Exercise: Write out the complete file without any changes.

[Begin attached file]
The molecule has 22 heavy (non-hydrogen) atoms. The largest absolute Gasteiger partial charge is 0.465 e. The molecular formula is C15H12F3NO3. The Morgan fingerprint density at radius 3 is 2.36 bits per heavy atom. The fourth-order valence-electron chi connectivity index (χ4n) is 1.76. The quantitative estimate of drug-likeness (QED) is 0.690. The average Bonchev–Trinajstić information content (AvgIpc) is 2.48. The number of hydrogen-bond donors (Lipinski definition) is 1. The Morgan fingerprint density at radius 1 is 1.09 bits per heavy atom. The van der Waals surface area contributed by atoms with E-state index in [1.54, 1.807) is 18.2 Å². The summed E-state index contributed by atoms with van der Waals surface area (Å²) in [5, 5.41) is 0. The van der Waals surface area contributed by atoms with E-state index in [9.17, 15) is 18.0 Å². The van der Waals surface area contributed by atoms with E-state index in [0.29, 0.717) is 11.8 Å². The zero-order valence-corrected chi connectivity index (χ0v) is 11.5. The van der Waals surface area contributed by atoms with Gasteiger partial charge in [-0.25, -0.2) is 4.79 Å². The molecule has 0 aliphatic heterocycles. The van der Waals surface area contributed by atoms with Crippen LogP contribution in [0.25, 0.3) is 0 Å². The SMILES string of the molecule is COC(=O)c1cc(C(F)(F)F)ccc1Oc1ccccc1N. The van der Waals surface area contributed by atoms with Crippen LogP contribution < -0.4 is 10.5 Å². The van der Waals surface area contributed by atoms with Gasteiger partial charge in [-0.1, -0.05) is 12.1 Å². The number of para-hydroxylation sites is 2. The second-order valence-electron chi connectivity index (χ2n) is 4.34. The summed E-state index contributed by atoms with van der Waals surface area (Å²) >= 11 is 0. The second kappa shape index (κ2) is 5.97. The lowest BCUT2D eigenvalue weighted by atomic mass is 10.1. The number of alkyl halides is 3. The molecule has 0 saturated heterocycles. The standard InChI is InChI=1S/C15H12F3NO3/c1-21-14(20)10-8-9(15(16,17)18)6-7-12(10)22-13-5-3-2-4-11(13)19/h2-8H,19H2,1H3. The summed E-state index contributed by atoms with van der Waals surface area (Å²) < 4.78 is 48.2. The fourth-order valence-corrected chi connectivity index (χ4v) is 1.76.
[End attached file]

The molecule has 22 heavy (non-hydrogen) atoms. The largest absolute Gasteiger partial charge is 0.465 e. The molecular formula is C15H12F3NO3. The Morgan fingerprint density at radius 3 is 2.36 bits per heavy atom. The fourth-order valence-electron chi connectivity index (χ4n) is 1.76. The quantitative estimate of drug-likeness (QED) is 0.690. The average Bonchev–Trinajstić information content (AvgIpc) is 2.48. The number of hydrogen-bond donors (Lipinski definition) is 1. The Morgan fingerprint density at radius 1 is 1.09 bits per heavy atom. The van der Waals surface area contributed by atoms with E-state index in [1.54, 1.807) is 18.2 Å². The summed E-state index contributed by atoms with van der Waals surface area (Å²) in [5, 5.41) is 0. The van der Waals surface area contributed by atoms with E-state index in [9.17, 15) is 18.0 Å². The van der Waals surface area contributed by atoms with E-state index in [0.29, 0.717) is 11.8 Å². The zero-order valence-corrected chi connectivity index (χ0v) is 11.5. The van der Waals surface area contributed by atoms with Gasteiger partial charge in [-0.25, -0.2) is 4.79 Å². The molecule has 0 aliphatic heterocycles. The van der Waals surface area contributed by atoms with Crippen LogP contribution in [0.25, 0.3) is 0 Å². The SMILES string of the molecule is COC(=O)c1cc(C(F)(F)F)ccc1Oc1ccccc1N. The van der Waals surface area contributed by atoms with Crippen LogP contribution < -0.4 is 10.5 Å². The van der Waals surface area contributed by atoms with Gasteiger partial charge in [-0.1, -0.05) is 12.1 Å². The number of para-hydroxylation sites is 2. The second-order valence-electron chi connectivity index (χ2n) is 4.34. The summed E-state index contributed by atoms with van der Waals surface area (Å²) >= 11 is 0. The second kappa shape index (κ2) is 5.97. The lowest BCUT2D eigenvalue weighted by atomic mass is 10.1. The number of alkyl halides is 3. The molecule has 0 saturated heterocycles. The standard InChI is InChI=1S/C15H12F3NO3/c1-21-14(20)10-8-9(15(16,17)18)6-7-12(10)22-13-5-3-2-4-11(13)19/h2-8H,19H2,1H3. The summed E-state index contributed by atoms with van der Waals surface area (Å²) < 4.78 is 48.2. The fourth-order valence-corrected chi connectivity index (χ4v) is 1.76.